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What It’s Like to Live Under an Abortion Ban

Northern Irish women are still restricted by legislation crafted in 1861.

A pro-choice demonstration in Belfast (Charles McQuillan/Getty Images)

The passage of last week’s highly restrictive bill banning almost all abortions in Alabama sparked strong reactions in the United States. It also, however, resonated abroad, and particularly in the United Kingdom, where at least one population is intimately familiar with the experience of living under such a restrictive law.

Abortion is illegal in Northern Ireland, where the 1967 Abortion Act, which legalized abortion in specific circumstances for most women in the U.K., does not apply. Instead, the law governing Northern Irish abortions is the Offenses Against the Person Act, dating back to 1861. The maximum sentence under this law for “procuring a miscarriage” or being an accessory to one is life imprisonment. While this sentence has not been passed in quite some time, the prosecution of women for seeking an abortion continues. “The seemingly global condemnation of Alabama’s recent abortion ban has shed light on the situation that continues for women and pregnant people in Northern Ireland,” Mara Clarke, co-founder of the Abortion Support Network, providing assistance to Northern Irish women forced to travel for abortion care, told me.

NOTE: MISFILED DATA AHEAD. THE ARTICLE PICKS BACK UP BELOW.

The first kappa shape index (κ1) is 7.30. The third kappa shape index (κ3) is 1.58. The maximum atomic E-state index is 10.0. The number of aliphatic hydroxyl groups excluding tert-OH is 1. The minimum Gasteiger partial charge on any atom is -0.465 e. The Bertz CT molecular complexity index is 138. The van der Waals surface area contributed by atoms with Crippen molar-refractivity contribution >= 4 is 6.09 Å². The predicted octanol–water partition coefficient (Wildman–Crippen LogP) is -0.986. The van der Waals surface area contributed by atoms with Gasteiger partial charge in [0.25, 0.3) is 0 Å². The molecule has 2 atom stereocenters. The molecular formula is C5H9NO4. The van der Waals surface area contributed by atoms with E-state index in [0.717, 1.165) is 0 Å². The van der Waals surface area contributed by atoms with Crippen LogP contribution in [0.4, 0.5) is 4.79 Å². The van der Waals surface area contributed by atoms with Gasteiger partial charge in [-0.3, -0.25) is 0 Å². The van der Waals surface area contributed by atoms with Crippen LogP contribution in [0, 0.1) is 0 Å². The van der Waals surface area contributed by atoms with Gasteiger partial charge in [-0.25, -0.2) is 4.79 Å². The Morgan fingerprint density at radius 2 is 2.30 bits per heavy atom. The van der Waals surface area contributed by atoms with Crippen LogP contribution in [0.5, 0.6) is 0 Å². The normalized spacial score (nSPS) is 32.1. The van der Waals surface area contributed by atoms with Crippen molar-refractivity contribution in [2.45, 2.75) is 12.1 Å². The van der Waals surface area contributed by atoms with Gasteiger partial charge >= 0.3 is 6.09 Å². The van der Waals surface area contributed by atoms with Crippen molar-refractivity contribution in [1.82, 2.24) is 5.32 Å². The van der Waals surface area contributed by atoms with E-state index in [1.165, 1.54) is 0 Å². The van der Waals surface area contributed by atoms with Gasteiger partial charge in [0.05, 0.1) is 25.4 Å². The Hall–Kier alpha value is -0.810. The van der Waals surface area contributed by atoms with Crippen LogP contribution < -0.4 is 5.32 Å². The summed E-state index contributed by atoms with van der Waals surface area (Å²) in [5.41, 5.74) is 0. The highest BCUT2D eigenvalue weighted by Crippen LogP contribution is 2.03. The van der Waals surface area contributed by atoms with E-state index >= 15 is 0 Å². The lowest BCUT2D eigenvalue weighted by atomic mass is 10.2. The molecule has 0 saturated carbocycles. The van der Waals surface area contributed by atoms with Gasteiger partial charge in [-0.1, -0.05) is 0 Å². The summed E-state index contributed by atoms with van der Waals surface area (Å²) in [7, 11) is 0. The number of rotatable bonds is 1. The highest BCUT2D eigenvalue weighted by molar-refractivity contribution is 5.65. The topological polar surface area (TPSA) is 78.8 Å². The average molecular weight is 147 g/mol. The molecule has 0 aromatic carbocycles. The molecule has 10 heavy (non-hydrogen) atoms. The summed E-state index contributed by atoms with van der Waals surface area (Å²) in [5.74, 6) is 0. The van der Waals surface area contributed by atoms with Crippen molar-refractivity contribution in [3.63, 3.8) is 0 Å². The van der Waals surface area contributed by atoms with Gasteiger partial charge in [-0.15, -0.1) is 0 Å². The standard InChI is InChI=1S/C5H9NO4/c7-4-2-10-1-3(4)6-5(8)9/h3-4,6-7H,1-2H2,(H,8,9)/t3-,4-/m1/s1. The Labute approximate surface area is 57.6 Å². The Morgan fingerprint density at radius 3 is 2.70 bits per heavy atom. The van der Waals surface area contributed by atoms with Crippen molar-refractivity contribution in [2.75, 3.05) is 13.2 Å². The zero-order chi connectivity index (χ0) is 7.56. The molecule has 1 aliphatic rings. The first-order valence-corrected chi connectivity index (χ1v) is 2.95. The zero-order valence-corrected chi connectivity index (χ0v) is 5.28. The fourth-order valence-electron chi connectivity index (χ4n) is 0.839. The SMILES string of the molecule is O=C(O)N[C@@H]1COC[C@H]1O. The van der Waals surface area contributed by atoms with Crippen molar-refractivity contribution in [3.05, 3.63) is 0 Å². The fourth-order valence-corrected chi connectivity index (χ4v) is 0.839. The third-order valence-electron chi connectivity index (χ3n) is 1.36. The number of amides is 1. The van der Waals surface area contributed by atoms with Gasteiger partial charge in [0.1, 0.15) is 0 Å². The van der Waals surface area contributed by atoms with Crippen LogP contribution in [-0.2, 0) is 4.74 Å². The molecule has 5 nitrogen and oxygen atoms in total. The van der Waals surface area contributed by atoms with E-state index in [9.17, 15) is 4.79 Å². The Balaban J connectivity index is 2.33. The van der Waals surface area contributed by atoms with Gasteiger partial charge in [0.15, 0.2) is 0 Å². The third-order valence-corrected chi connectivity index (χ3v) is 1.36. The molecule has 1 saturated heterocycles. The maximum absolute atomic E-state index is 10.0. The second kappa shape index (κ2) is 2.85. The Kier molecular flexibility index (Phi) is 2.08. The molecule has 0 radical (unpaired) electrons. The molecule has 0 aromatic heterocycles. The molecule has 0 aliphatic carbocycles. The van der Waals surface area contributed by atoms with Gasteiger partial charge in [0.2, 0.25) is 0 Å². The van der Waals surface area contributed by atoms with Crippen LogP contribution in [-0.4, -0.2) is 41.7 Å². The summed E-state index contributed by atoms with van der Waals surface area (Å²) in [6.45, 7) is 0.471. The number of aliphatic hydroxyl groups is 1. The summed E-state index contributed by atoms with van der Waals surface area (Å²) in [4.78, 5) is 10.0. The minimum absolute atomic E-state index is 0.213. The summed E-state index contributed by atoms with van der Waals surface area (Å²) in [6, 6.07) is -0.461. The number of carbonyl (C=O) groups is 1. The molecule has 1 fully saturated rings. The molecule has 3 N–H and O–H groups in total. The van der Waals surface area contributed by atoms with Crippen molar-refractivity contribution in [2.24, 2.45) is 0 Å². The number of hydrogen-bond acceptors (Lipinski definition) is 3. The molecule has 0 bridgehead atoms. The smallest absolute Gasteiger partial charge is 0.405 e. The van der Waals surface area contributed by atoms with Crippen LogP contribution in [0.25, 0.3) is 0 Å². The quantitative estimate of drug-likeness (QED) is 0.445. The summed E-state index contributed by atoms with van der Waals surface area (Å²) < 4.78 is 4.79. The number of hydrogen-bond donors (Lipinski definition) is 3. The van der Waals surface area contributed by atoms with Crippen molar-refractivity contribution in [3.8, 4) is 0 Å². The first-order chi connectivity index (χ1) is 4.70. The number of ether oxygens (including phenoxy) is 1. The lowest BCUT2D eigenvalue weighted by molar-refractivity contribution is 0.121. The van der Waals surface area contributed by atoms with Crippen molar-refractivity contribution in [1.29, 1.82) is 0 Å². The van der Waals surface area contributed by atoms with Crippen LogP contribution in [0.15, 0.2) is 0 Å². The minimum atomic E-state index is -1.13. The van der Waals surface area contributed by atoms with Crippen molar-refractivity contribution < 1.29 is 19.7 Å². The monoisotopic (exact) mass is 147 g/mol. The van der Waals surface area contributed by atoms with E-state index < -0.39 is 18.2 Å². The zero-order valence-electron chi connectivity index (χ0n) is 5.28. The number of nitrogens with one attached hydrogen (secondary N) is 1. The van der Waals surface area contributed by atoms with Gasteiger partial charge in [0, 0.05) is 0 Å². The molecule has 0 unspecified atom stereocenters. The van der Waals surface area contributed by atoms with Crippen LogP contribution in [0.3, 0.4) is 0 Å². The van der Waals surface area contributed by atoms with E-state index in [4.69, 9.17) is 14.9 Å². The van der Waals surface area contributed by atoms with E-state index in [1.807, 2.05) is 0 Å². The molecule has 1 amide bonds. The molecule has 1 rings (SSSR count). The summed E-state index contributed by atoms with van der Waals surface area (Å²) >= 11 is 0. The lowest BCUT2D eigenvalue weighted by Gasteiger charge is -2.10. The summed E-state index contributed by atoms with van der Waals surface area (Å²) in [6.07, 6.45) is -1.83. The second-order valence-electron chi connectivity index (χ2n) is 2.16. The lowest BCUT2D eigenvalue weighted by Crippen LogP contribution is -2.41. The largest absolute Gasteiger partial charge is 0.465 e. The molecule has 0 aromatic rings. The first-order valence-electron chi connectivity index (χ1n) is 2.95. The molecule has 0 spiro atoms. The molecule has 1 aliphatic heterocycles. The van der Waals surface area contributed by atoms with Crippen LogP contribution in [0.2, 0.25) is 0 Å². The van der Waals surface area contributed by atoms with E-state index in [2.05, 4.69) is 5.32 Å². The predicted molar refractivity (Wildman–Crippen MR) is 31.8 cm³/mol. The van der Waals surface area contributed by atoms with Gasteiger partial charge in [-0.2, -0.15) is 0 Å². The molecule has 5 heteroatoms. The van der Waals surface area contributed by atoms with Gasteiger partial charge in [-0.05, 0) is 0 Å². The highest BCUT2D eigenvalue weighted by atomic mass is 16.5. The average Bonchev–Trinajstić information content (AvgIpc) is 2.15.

Two other holdouts in the region have liberalized their abortion laws in recent years. In 2018, the Republic of Ireland legalized abortion in a nation-wide referendum. Abortion will also become legal in the Isle of Man, a U.K. crown dependency, later this month, when its Abortion Reform Bill takes effect, replacing a law which only permitted abortion in the case of rape or mental health concerns. The new law not only allows abortion in all cases up to 14 weeks, but allows them under certain conditions thereafter, and establishes “buffer zones” outside clinics to prevent protesters from harassing women.

Northern Irish law is actually more severe than the recently passed Alabama legislation, and does not include exceptions for rape or incest. In 2013, Sarah Ewart was forced to travel from Northern Ireland to England for an abortion even though her unborn child had a fatal skull anomaly: As there was no risk to her own life, she was told that she would have to continue with the pregnancy until she had a miscarriage. (She is now challenging the current legislation in the High Court in Belfast.)

And unlike Alabama, where only doctors can be prosecuted for providing abortions, in Northern Ireland both doctors and women can face prosecution if an abortion takes place. In March 2017, on International Women’s Day, police in Belfast carried out a number of raids searching homes and workplaces for abortion pills while many activists were attending a pro-choice rally. In a separate case, a mother who bought Mifepristone and Misoprostol (tablets used for medical abortions) online for her daughter in 2013 was charged last fall under the Offenses Against the Person Act, and could face up to 10 years in prison if the prosecution is allowed to proceed.